Trees, Life and Happiness

“Trees are sanctuaries,” wrote the German poet and philosopher Herman Hesse.  “When we have learned to listen to trees… that is home. That is happiness.” In his book Trees: Reflections and Poems, Hesse makes the philosophical case for trees, and how they are the key to essential notions of truth, beauty, home, belonging and happiness. The phrase ‘tree hugger’ may have long been used as a term of ridicule, but it seems Hesse might have been onto something.

Now ‘tree time’ is enjoying a resurgence in popularity – on social media the tree hashtags #treesofinstagram and #lovetrees are rapidly proliferating. And the practice of Shinrin-yoku, the Japanese term for ‘taking in the forest atmosphere’ or ‘forest bathing’, is currently back in fashion as a popular type of preventative health care and healing in Japanese medicine. In recent years, there has been a sharp rise too in tree literature, with new books on the subject appearing regularly – among them The Hidden Life of Trees by Peter Wohlleben, Strange Labyrinth by Will Ashon, The Long, Long Life of Trees by Fiona Stafford and the allegorical tale The Man Who Planted Trees by Jean Giono, to name just a few. So why the recent tree obsession? Why are writers and artists so drawn to trees as a subject? What can trees teach us? Can trees actually make us happy and more tranquil?

Tree hugging

Tree hugging is derived from an incident near Jodhpur in the 1730s, when a group of women staged a protest to save their woodland, and lost their lives (Credit: Cultura RM/Alamy)

Not that trees are a new subject in literature, of course. Hesse is just one of many authors, poets, artists and philosophers who, over the centuries, have been inspired by trees and woodland. Other examples include 19th-Century English poet John Clare who wrote in rural dialect and whose poem The Fallen Elm explores the freedoms both lost and gained with industrialisation, when swathes of ancient woodland were felled. William Wordsworth’s poem It Was an April Morning, meanwhile, captures the beauty and promise of a tree in Spring.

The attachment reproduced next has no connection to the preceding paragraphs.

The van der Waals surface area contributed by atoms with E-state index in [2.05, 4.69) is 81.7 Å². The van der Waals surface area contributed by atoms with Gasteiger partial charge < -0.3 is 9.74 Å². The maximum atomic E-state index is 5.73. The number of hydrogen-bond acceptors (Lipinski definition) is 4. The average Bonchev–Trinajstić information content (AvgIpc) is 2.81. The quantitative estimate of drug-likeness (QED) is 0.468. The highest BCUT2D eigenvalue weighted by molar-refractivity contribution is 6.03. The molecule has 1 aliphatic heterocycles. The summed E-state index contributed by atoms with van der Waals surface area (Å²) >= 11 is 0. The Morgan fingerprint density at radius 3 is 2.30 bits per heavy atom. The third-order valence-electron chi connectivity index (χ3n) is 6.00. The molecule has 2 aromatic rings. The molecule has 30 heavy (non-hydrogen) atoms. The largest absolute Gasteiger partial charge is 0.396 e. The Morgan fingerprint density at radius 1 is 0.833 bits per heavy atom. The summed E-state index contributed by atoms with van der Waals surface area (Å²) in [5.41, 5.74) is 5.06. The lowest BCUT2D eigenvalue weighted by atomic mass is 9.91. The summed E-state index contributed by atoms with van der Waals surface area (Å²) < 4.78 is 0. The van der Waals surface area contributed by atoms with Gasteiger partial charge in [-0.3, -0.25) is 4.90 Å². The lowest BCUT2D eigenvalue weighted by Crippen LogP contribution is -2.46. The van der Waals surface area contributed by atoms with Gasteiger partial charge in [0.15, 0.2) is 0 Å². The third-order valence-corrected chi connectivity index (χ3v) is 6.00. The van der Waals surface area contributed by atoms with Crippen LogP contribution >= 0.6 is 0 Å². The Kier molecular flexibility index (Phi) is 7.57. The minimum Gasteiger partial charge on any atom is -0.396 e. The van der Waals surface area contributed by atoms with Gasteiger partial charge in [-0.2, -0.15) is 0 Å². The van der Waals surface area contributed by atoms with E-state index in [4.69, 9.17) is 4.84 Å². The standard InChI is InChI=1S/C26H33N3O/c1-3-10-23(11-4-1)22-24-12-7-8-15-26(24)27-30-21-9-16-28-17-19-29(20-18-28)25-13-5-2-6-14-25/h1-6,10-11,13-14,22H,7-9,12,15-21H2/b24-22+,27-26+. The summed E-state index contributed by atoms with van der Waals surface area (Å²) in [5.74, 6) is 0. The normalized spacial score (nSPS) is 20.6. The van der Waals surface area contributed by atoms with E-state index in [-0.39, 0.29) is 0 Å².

Among the tree-themed books to emerge recently is an anthology, Arboreal: A Collection of New Woodland Writing, which explores the literature, history, mythology and folk culture of trees and woodland. It features essays by architects, artists and academics as well as by authors who have an association with or affinity to trees and forests. Contributors include poet Zaffar Kunnial, authors Tobias Jones, Helen Dunmore, Ali Smith, Germaine Greer, Richard Mabey and more.

Forest for the trees

Arboreal contributor Fiona Stafford, also the author of The Long, Long Life of Trees , points out that the current tree obsession in literature is part of the burgeoning trend for new nature writing, which is at least partly related to awakening concern about the environment. “But new writing about trees is also part of very old literary traditions,” she tells BBC Culture. “The paradox of pastoral is that it always seems to be harking back to a lost rural world, but at the same time, it’s always springing up again in new forms with urgent contemporary relevance.”

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